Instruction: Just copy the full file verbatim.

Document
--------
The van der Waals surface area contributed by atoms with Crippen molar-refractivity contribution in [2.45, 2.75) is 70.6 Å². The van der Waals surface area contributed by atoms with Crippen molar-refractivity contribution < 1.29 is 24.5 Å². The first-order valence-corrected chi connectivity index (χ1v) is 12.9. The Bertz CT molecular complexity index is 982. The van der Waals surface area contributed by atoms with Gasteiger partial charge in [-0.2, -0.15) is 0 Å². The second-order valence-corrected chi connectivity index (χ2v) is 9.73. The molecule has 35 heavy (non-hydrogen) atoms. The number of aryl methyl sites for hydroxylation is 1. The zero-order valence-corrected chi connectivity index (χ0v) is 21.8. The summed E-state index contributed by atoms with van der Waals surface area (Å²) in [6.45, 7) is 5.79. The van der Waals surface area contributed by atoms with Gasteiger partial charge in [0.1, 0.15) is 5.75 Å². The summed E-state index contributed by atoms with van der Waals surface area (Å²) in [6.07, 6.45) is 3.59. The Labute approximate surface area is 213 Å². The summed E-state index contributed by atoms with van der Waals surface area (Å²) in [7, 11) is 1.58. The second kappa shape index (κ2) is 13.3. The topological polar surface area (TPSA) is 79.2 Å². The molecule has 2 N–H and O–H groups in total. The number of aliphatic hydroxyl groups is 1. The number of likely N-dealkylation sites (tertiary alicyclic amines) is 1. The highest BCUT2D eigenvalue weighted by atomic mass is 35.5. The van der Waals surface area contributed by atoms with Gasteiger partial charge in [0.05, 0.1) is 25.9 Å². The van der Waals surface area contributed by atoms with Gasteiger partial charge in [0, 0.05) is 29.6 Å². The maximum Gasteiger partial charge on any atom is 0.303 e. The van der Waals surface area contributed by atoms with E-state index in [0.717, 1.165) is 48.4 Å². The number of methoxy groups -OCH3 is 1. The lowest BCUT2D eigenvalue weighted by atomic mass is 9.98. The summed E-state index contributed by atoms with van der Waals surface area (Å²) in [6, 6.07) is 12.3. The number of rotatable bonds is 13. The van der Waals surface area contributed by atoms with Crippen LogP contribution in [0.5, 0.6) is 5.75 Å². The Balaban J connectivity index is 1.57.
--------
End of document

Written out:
The van der Waals surface area contributed by atoms with Crippen molar-refractivity contribution in [2.45, 2.75) is 70.6 Å². The van der Waals surface area contributed by atoms with Crippen molar-refractivity contribution < 1.29 is 24.5 Å². The first-order valence-corrected chi connectivity index (χ1v) is 12.9. The Bertz CT molecular complexity index is 982. The van der Waals surface area contributed by atoms with Gasteiger partial charge in [-0.2, -0.15) is 0 Å². The second-order valence-corrected chi connectivity index (χ2v) is 9.73. The molecule has 35 heavy (non-hydrogen) atoms. The number of aryl methyl sites for hydroxylation is 1. The zero-order valence-corrected chi connectivity index (χ0v) is 21.8. The summed E-state index contributed by atoms with van der Waals surface area (Å²) in [6.45, 7) is 5.79. The van der Waals surface area contributed by atoms with Gasteiger partial charge in [0.1, 0.15) is 5.75 Å². The summed E-state index contributed by atoms with van der Waals surface area (Å²) in [6.07, 6.45) is 3.59. The Labute approximate surface area is 213 Å². The summed E-state index contributed by atoms with van der Waals surface area (Å²) in [7, 11) is 1.58. The second kappa shape index (κ2) is 13.3. The topological polar surface area (TPSA) is 79.2 Å². The molecule has 2 N–H and O–H groups in total. The number of aliphatic hydroxyl groups is 1. The number of likely N-dealkylation sites (tertiary alicyclic amines) is 1. The highest BCUT2D eigenvalue weighted by atomic mass is 35.5. The van der Waals surface area contributed by atoms with Gasteiger partial charge in [0.05, 0.1) is 25.9 Å². The van der Waals surface area contributed by atoms with Gasteiger partial charge in [0, 0.05) is 29.6 Å². The maximum Gasteiger partial charge on any atom is 0.303 e. The van der Waals surface area contributed by atoms with E-state index in [0.717, 1.165) is 48.4 Å². The number of methoxy groups -OCH3 is 1. The lowest BCUT2D eigenvalue weighted by atomic mass is 9.98. The summed E-state index contributed by atoms with van der Waals surface area (Å²) in [6, 6.07) is 12.3. The number of rotatable bonds is 13. The van der Waals surface area contributed by atoms with Crippen LogP contribution in [0.5, 0.6) is 5.75 Å². The Balaban J connectivity index is 1.57.